This is probably the simplest idea to generate flashing light from an LED using AC. The circuit is relatively the simple way of flashing one or more LEDs from a high voltage DC obtained from Mains. This can be used as a Mains indicator or Mock flasher.
The circuit uses a diac for the alternate switching of LED. The diac is usually used in pulse generator circuits to trigger SCR and Triac. If a low voltage passes through a diac, it simply behaves like an open circuit and only very low current passes through it. But if the voltage increases to the breakdown threshold of the diac, it will pass heavy current. Usually 35 volt DC is required to attain the threshold level of diac. Unlike SCR, diac conduct in both the directions. In the circuit, a commonly available DB3 diac is used. Diode D1 rectifies AC and generates a high volt DC. Resistor R1 safely controls the DC to operate diac and LED.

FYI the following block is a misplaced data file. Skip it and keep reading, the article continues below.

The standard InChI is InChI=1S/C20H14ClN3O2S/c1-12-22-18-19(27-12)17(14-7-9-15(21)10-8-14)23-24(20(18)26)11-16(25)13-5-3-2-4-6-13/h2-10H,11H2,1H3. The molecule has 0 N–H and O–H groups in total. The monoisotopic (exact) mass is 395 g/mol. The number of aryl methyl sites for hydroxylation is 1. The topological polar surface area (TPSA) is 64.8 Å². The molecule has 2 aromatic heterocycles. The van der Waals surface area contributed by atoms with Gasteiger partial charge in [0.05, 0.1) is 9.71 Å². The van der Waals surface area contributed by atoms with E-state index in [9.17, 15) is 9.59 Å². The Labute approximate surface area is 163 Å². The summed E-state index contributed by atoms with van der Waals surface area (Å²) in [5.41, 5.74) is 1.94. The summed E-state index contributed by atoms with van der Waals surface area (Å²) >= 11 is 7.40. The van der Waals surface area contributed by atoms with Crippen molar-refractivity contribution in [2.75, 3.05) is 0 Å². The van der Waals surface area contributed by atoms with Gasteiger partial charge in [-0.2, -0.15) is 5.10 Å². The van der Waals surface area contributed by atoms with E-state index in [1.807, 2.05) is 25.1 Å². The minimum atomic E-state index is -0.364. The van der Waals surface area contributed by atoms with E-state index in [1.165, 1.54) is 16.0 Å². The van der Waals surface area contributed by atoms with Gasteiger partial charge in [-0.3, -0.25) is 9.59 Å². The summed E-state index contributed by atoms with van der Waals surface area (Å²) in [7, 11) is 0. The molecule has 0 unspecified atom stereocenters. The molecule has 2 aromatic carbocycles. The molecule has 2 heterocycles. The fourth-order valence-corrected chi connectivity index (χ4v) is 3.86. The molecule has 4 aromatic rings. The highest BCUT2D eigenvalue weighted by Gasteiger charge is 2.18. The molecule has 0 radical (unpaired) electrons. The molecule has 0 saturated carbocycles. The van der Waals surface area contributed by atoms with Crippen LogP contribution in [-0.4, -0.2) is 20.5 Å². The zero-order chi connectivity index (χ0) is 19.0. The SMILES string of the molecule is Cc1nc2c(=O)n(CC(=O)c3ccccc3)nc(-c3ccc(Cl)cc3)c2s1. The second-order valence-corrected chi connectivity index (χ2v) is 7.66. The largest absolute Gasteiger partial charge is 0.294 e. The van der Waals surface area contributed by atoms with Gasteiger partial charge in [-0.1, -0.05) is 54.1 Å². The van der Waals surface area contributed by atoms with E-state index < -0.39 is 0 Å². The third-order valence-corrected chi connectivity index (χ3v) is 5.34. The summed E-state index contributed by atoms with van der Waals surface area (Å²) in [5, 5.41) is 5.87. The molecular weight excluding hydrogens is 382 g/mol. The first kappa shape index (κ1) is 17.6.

Normally LED will be OFF. When the capacitor charges fully, diac gets the threshold voltage and fires. This provides current to LED and it lights. Resistor R2 makes the LED current to a safer value of 30 mA. When the diac conducts, C1 discharges and again the breakdown voltage of diac decreases and LED turns off. Thus the charging/discharging cycles of C1 makes the LED flashing. The value of C1 determines the flash rate. Higher values give slow flash rate and vice versa. If the threshold level of diac is not obtained using the given value of R1, reduce it to 10K, but its wattage should be increased to 5 watts.
Caution: The circuit is directly connected to high volt AC and there is no galvanic isolation. Take utmost care while handling the circuit. Enclose it in a shock proof case. Do not touch any points when it is connected to Mains.